MICRO CENTER: COMPUTERS AND ELECTRONICS
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In The Lab
Get More Out Of Your PDA
by chris

Office take-out: Windows CE and Pocket PC devices generally include scaled down versions of Microsoft Office Applications, to handle Excel spreadsheets (pic), Word documents (pic) and Outlook scheduling (pic), tasks, notes and email.

Email is handled in a variety of ways depending on the capabilities of your particular PDA. Without some sort of wireless network capability such as Bluetooth or 802.11, most PDAs will transfer email files when you synchronize with your computer, letting the computer send and receive mail. Some devices like the HP 6315 have built-in cellular network access, 802.11 wireless access, and Bluetooth access. The PDA can use any of these as well as the synchronize feature to send and receive email directly to the email servers on the Internet or local network.

Search from your PDA
Search from your PDA

Web Browsing: With cellular modems, Bluetooth or WiFi access, you can connect to local networks or the Internet. Some sites, like Google, will detect your device type and direct your browser to a small screen format version of the site. Pocket versions of Instant Messaging, Chat, terminal services, and email all allow you to access the Internet from your PDA.

Note taking: PDAs are not the best for taking notes, but it can be done. Windows CE devices had a software keyboard or a text pad for drawing letters. This text pad has evolved with Pocket PC version to a writing box (Transcriber, pic) that will convert your letters and words into text, captured in Pocket Word, Pocket Notes or any other Pocket applications that use text input. The notes application can also capture a graphical version of your note taking, retaining all of the uneven, shaky, unreadable characteristics of your handwriting.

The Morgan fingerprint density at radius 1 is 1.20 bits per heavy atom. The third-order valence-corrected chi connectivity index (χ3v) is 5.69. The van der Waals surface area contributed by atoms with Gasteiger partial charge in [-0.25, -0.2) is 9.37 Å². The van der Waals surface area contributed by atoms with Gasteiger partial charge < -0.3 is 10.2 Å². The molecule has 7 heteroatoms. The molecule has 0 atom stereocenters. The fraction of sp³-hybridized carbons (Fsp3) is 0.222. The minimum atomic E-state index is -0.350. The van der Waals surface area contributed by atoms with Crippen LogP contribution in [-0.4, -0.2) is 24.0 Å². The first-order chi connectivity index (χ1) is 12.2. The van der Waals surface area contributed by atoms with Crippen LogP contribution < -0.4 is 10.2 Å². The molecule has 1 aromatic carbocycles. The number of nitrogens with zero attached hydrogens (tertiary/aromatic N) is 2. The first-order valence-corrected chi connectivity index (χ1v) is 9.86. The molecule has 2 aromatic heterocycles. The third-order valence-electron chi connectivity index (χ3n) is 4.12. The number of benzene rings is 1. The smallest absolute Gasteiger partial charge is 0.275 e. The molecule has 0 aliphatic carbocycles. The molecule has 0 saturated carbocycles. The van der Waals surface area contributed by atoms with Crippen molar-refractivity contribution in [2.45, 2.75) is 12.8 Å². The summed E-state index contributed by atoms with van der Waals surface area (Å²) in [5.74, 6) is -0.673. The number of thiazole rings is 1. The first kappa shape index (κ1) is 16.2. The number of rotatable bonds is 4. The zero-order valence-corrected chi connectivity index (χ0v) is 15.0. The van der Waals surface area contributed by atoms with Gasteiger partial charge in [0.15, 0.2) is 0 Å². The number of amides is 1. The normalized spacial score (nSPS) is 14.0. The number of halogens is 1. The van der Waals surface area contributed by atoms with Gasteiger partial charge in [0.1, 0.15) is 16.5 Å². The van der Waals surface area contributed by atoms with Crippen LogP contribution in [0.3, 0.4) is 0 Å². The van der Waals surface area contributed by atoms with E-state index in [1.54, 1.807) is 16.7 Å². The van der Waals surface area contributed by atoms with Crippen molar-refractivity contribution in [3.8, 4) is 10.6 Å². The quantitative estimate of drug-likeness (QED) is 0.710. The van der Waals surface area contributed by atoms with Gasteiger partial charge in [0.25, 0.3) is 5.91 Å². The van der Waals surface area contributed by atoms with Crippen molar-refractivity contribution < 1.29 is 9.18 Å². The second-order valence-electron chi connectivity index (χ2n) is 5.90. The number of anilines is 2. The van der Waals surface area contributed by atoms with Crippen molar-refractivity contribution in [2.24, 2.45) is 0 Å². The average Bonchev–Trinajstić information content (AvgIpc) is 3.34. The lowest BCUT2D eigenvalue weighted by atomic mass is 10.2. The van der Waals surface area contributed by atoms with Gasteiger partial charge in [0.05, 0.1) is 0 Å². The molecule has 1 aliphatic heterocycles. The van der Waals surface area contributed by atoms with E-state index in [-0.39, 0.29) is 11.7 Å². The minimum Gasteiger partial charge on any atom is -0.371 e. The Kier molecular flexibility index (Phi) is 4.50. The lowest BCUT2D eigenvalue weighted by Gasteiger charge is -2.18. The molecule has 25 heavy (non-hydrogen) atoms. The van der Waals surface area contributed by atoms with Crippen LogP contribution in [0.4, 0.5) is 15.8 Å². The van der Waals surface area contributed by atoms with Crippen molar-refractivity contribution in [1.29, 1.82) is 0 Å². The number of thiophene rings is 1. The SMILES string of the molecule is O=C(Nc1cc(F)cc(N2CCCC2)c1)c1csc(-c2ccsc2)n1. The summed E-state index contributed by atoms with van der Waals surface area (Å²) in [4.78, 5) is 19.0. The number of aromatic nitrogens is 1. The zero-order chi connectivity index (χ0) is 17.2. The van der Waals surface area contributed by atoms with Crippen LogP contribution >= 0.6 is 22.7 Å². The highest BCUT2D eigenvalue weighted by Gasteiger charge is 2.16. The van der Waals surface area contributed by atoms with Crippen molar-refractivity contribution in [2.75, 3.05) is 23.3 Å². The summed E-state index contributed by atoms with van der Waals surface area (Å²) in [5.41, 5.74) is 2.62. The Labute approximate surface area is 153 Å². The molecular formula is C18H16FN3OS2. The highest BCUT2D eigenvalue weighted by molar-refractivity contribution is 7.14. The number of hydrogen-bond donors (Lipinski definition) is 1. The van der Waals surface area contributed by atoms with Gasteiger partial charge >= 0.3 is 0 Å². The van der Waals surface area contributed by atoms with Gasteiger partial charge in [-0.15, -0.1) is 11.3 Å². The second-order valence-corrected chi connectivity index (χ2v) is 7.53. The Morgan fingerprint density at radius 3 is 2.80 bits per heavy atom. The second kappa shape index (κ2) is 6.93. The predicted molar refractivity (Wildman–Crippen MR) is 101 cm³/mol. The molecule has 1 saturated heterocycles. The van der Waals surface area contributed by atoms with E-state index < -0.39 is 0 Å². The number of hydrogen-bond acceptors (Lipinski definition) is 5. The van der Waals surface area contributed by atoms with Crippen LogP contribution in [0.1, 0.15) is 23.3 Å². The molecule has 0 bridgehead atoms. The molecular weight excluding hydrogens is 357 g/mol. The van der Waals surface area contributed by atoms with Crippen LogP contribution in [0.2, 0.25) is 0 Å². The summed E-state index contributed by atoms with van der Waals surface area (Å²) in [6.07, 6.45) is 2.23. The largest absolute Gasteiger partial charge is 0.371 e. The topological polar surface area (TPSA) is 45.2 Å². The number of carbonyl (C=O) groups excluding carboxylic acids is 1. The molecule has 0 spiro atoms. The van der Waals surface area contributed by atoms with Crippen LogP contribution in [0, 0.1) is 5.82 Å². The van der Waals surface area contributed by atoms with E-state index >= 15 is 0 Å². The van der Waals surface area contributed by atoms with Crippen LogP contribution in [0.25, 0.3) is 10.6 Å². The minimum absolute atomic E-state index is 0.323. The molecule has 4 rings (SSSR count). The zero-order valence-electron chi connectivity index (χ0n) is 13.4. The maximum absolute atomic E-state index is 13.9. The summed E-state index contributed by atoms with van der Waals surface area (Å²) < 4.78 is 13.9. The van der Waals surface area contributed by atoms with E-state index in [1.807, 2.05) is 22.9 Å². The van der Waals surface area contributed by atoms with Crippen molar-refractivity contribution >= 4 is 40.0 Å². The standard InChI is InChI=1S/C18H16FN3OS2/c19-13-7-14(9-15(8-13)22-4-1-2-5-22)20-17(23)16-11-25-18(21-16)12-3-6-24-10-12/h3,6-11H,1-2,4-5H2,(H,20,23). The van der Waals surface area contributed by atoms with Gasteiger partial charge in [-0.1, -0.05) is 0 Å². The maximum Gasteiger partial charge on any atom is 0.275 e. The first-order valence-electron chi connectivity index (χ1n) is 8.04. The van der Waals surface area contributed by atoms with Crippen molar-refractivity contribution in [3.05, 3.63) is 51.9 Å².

Pocket gaming: There are hundreds, if not thousands of games available for Pocket PC or Palm PDA devices. You can find board games, card games, arcade and strategy games and more in the store and on web sites dedicated to PDA software. Some of these have very specific requirements such as the Operating System version, processor, or screen type or size. If a trial version of a program is available, download and test it before making a purchase. This is the best route for making sure that your device meets all the requirements necessary to run a game or any other application.

Power Toys: These are small programs that are not supported by Microsoft, but were developed to add a particular feature or perform a special function. You can find download links for Power Toys for Pocket PCs and links to other sites and user groups on the Microsoft Web Site for Windows Mobile devices. This is not an extensive collection, but you will find a Theme generator program and several sample Today backgrounds to customize your device with. If you search the Microsoft site for "Theme Switcher" you should turn up a different Pocket PC Power Toy download section in the TechNet area. This page has additional applications such as a Media Player skin changer, Internet Explorer add-ons, and more. Several of these were designed for Pocket PC 1.0 or Windows CE versions and either will not work, or have been incorporated into the newer Pocket PC versions.

Maps can be transferred from your desktop.
Maps can be transferred from your desktop.

Pocket Maps: Several map and navigation type programs are available for PDAs. With Microsoft Streets, a Pocket PC version is included on the CD or available for download as a stand-alone application. You can select a map area within Microsoft Streets or MapPoint, a right-click option brings up a menu choice to export the map, landmarks, restaurant and any push-pin detail to a pocket map. The resulting map files with all of the local street names, landmarks such as museums, restaurants, train stations, etc. all can be saved in a couple of megabytes for most of a city area. With a GPS attachment, software like Microsoft Pocket Streets or Pharos GPS will turn your PDA into a hand-held GPS device. It can track your position on a local street map, and some programs are capable of plotting routes and displaying directions while on the move.